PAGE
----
Sporophyte functional morphology
Sporangia were produced under both cuticle treatments and at all dehydration levels. The dehydration treatment significantly affected sporophyte growth, annulus diameter, and sporangium inclination (MANOVA, dehydration treatment F3,67 = 5·17, P < 0·005); the covariate apex shape was also significant (F3,67 = 2·76, P < 0·05). In subsequent univariate analyses, the following factors were significant: sporophyte growth was affected by apex shape (F = 7·29, d.f. = 1, P < 0·001); annulus diameter and sporangium inclination were significantly affected by the dehydration treatment (F = 13·46, d.f. = 1, P < 0·001; F = 7·91, d.f. = 1, P < 0·01, respectively). Quadratic and linear interactions between the cuticle and dehydration treatments were not significant.
Mature annulus and peristome formation were significantly correlated (r = 0·94, d.f. = 29, P < 0·0001); individuals lacking or with an immature annulus never formed a peristome, whereas the vast majority of individuals with a mature annulus developed a peristome. Therefore these responses were combined into a single categorical variable, with annulus and peristome fully formed added as a fourth category to the three categories of annulus formation (see Materials and methods above). The combined variable of annulus and peristome formation had a significant quadratic interaction between the main effects (c × d × d: F1,72 = 4·29, P = 0·042). Despite this interaction, the least squares means between cuticle treatments within dehydration levels did not differ significantly (data not shown).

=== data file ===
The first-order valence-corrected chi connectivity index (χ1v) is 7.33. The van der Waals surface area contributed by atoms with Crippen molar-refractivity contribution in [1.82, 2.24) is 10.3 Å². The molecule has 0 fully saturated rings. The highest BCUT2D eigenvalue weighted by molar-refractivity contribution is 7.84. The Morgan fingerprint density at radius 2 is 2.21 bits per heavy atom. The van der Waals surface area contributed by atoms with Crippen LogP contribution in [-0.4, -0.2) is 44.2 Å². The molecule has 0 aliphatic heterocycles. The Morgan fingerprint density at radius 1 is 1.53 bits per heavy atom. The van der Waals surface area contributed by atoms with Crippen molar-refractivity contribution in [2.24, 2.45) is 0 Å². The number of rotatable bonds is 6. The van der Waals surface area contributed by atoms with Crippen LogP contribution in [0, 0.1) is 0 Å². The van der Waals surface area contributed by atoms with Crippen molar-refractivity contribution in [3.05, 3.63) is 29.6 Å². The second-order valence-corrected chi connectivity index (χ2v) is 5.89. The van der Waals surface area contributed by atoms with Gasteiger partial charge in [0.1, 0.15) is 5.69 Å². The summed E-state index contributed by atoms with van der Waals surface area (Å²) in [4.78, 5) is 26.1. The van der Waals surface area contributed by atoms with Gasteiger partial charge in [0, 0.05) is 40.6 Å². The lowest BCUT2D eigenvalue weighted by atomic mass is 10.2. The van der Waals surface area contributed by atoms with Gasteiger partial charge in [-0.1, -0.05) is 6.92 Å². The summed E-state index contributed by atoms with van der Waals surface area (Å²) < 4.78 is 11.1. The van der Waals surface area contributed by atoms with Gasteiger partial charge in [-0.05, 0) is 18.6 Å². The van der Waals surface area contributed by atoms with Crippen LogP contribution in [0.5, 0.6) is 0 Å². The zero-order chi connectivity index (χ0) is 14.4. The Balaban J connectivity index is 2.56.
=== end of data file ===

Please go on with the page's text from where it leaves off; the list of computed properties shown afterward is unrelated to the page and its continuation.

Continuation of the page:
Malformations to the annulus, operculum, and/or perisome teeth occurred in 15 % of the individuals that produced sporangia. Malformations of the annulus and operculum were due to incomplete separation from the underlying peristome teeth, which may prevent sporangia from opening at maturity (Fig. 1E, F). Hence, annulus and peristome, as well as operculum and peristome malformations were significantly correlated (r = 0·62, d.f. = 80, P < 0·0001 and r = 0·55, d.f. = 80, P < 0·0001, respectively). Annulus and operculum malformations were not significantly correlated (data not shown). Peristome malformation was significantly explained by a linear interaction between the main effects (c × d: F1,71 = 5·61, P < 0·05). Significant differences in peristome malformation using the least squares means were found between cuticle treatments at 50 % RH (Fig. 2D). Sporophytes with their calyptra cuticle removed when exposed to a relatively severe dehydration event are more likely to have peristome malformations (Fig. 1F).
Spore production is significantly affected by both cuticle (F1,116 = 6·60, P < 0·05), and dehydration treatments (F1,116 = 57·61, P < 0·0001), including a quadratic interaction between these main effects (c × d × d: F1,116 = 5·13, P < 0·05). A significant difference in the proportion of individuals that produced spores was found between the cuticle treatments at 70 % RH (Fig. 3A); sporophytes with their calyptra cuticle removed are significantly less likely to produce spores (36 % compared with 77 %). When only the individuals that produced sporangia are considered, only the dehydration treatment significantly affected spore production (F1,72 = 13·78, P < 0·001). Though not significantly different using the least squares means, a similar trend emerges from this subset of the data; a lower proportion of sporangia produce spores when their calyptra cuticle is removed at the 70 % RH dehydration level (Fig. 3B).